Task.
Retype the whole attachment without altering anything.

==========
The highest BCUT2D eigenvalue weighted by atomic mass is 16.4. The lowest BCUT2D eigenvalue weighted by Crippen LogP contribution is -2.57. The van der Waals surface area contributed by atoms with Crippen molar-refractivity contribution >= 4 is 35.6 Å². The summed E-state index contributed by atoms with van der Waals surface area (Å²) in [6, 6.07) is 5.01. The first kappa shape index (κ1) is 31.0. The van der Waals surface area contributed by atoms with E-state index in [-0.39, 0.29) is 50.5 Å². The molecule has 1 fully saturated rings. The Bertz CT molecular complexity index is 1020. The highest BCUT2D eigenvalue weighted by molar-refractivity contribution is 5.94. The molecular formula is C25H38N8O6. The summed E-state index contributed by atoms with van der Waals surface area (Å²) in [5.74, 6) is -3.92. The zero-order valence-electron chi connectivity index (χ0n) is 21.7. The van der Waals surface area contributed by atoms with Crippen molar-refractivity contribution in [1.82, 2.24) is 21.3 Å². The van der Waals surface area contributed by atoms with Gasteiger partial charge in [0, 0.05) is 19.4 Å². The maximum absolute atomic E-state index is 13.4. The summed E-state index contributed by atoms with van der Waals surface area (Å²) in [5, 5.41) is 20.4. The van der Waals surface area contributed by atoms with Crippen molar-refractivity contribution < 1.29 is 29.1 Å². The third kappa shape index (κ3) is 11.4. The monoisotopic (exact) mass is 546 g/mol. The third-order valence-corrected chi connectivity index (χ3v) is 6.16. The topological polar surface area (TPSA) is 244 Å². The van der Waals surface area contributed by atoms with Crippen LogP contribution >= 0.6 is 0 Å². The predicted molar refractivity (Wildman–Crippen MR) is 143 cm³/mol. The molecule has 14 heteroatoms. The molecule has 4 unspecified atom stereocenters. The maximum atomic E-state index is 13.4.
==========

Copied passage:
The highest BCUT2D eigenvalue weighted by atomic mass is 16.4. The lowest BCUT2D eigenvalue weighted by Crippen LogP contribution is -2.57. The van der Waals surface area contributed by atoms with Crippen molar-refractivity contribution >= 4 is 35.6 Å². The summed E-state index contributed by atoms with van der Waals surface area (Å²) in [6, 6.07) is 5.01. The first kappa shape index (κ1) is 31.0. The van der Waals surface area contributed by atoms with E-state index in [-0.39, 0.29) is 50.5 Å². The molecule has 1 fully saturated rings. The Bertz CT molecular complexity index is 1020. The highest BCUT2D eigenvalue weighted by molar-refractivity contribution is 5.94. The molecular formula is C25H38N8O6. The summed E-state index contributed by atoms with van der Waals surface area (Å²) in [5.74, 6) is -3.92. The zero-order valence-electron chi connectivity index (χ0n) is 21.7. The van der Waals surface area contributed by atoms with Crippen molar-refractivity contribution in [1.82, 2.24) is 21.3 Å². The van der Waals surface area contributed by atoms with Gasteiger partial charge in [0, 0.05) is 19.4 Å². The maximum absolute atomic E-state index is 13.4. The summed E-state index contributed by atoms with van der Waals surface area (Å²) in [5, 5.41) is 20.4. The van der Waals surface area contributed by atoms with Crippen molar-refractivity contribution < 1.29 is 29.1 Å². The third kappa shape index (κ3) is 11.4. The monoisotopic (exact) mass is 546 g/mol. The third-order valence-corrected chi connectivity index (χ3v) is 6.16. The topological polar surface area (TPSA) is 244 Å². The van der Waals surface area contributed by atoms with Crippen LogP contribution >= 0.6 is 0 Å². The predicted molar refractivity (Wildman–Crippen MR) is 143 cm³/mol. The molecule has 14 heteroatoms. The molecule has 4 unspecified atom stereocenters. The maximum atomic E-state index is 13.4.